Released on: The Holy Bible (Album #3) Epic Records, 29 August 1994
One of the most thrilling recordings on The Holy Bible, the infamously titled ‘ifwhiteamerica…’ (as it’s more often known) kicks the album into a whole new, angry gear. With its rapid-fire lyrics attacking the United States’ foreign policy, domestic inequality and racism, the song feels like a kind of counterpart to the likes of [A22] ‘Slash ‘N’ Burn’ that shows just how far the band had come in their songwriting within the space of just a couple of years. Married to a fantastically savage and scathing performance from the whole band, it is at least on a par in quality with [A59] ‘Faster’, but has never received the same recognition.
The song is also one of the best examples of the extremely dense lyrical style that dominates most of the album. The first verse in particular is steeped in references to a whole range of countries in which the US has interfered over its relatively short history, from Nicaragua (where it supported the brutal and murderous Contra faction and was convicted of illegally mining territorial waters) to Mexico (which the US absorbed an enormous tract of following the Mexican-American War of 1846-8, and seeks to keep immigrants off land in which their ancestors were born). The song attacks the US for its naivety in adopting the concepts of Manifest Destiny, American exceptionalism and a kind of national superiority complex that has encouraged generations of US politicians to provoke dozens of bloody entanglements in foreign countries in the false belief that the American way of life is inherently superior to any other.
By contrast, the second verse turns its attention to American domestic life, pointing out the collective apathy of much of the population concerning endemic inequality and huge levels of violent crime, especially in poor, black inner-city communities in cities like Los Angeles and New York. The chorus is focused primarily on racism, but mentions British politicians as well as American ones. This reflects the opening quote from the Republican Party’s GOP TV channel, advertising its coverage of Ronald Reagan’s 83rd birthday event; his political ally and former British Prime Minister Margaret Thatcher being the special guest. During the 1980s, the two had espoused the neoliberal agenda that continues to dominate Western political discourse. One of Thatcher’s famous comments was “there is no such thing as society”: ‘ifwhiteamerica…’ proposes that this was becoming true of America, also.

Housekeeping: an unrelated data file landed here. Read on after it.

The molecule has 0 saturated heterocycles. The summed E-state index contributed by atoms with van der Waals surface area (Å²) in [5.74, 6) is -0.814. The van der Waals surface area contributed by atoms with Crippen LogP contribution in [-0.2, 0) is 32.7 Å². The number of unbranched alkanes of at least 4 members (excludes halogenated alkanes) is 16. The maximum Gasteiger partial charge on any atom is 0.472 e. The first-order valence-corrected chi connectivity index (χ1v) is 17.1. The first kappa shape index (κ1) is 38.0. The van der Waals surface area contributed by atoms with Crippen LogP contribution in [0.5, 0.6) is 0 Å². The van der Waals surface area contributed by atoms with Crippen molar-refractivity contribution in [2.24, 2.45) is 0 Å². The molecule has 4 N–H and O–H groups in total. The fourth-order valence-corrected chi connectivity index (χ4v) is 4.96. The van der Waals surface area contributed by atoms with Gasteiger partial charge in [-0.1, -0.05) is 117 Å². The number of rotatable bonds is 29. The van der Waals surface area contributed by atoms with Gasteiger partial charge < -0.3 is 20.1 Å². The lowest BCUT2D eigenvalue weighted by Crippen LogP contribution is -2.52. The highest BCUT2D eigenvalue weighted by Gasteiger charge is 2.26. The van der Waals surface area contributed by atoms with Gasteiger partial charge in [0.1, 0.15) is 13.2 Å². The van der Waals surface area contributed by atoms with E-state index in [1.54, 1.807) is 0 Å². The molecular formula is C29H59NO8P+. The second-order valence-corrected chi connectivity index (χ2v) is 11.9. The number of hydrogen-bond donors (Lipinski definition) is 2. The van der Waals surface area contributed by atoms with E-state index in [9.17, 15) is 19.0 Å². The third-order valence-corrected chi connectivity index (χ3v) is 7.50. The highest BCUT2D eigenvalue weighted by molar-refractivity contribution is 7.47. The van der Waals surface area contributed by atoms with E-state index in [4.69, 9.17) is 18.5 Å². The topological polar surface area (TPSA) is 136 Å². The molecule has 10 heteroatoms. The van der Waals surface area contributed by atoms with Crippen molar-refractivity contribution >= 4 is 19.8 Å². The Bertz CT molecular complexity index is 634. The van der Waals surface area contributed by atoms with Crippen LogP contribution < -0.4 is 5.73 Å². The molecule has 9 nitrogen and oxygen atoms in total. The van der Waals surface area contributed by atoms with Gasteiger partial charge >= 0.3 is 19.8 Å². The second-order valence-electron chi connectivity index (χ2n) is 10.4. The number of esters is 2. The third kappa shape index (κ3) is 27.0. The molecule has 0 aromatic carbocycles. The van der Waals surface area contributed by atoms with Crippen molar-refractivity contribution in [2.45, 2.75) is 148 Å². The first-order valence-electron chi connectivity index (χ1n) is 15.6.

In his 1994 Melody Maker interview, Wire expanded on the lyrics by saying
It’s not a completely anti-American song. It compares British imperialism to American consumerism. It’s just trying to explain the confusion I think most people feel about how the most empty culture in the world can dominate in such a total sense. I’ve got an ambivalent attitude to America. I can’t tell whether I should embrace it or just be confused by it. When we went to New York, I’d watched ‘Cagney & Lacey’ so much that I felt like I knew New York already when we got there. The last lines (fuck the Brady Bill/if god made man they say/Sam Colt made him equal) are about the gun laws that Clinton is trying to bring in. It would disenfranchise the black community, who generally don’t have licences. The white rednecks in Middle America do have licences, but statistics show they cause as much crime.
Edwards expanded on the oft-misunderstood Brady Bill line by saying it referred to a delayed response to gun crime which came only when the phenomenon moved from the inner cities to the suburbs. Clearly gun control is still a huge issue in the United States, but it is always reactivated by major massacres as opposed to the “normal” murders that take place on a day to day basis.
Moore’s drums are particularly key to this song – perhaps moreso than the guitars. One of the reasons the US mix is often favoured in the case of this track is because of the way Tom Lord-Alge handled the drum sound. Finally, the song’s title comes from a quote ostensibly spoken by controversial US comedian Lenny Bruce (1925 – 1966).
Choice Lyric (Full Lyric)
“who shall we choose for our morality / I’m thinking right now of Hollywood tragedy”
Napalm – a thickening substance used in concert with petroleum or other fuels to create an incendiary weapon, used in flamethrowers or dropped from aircraft. Particularly associated with the Vietnam War, in which it was used by both French and American forces. A famous 1972 photograph showed a young, badly-burned girl running away from a napalm strike in Vietnam; on seeing it, Richard Nixon initially believed the picture had been faked.
Big Mac – flagship burger sold by McDonald’s fast food restaurants.
Smack – heroin.
Phoenix, R. – River Phoenix, US actor who died of a drug overdose at the age of 23 in 1993.
Tipper Gore – (1948 -) wife of US politician Al Gore and among the founders of the Parents Music Resource Centre or PMRC.
Compton – a city south-east of Los Angeles, California known for its association with hip-hop and heavy concentration of gang violence.
Harlem – an area Manhattan, New York City known for as a centre for the African-American population.
Zapruder – Abraham Zapruder (1905 – 1970), American clothes manufacturer who inadvertently filmed the assassination of President John F. Kennedy on November 22nd, 1963 in Dallas, Texas. His recording became known as the “Zapruder film”.
Brady Bill – formally known as the Brady Handgun Violence Prevention Act, a piece of US legislation instituting background checks on firearm purchases that went into effect in February 1994 and was named after James Brady, the US politician shot during the failed assassination attempt on Ronald Reagan in March 1981.
Sam Colt – Samuel Colt (1814 – 1862), American industrialist who made possible the mass production of the six-shot revolver just before the American Civil War.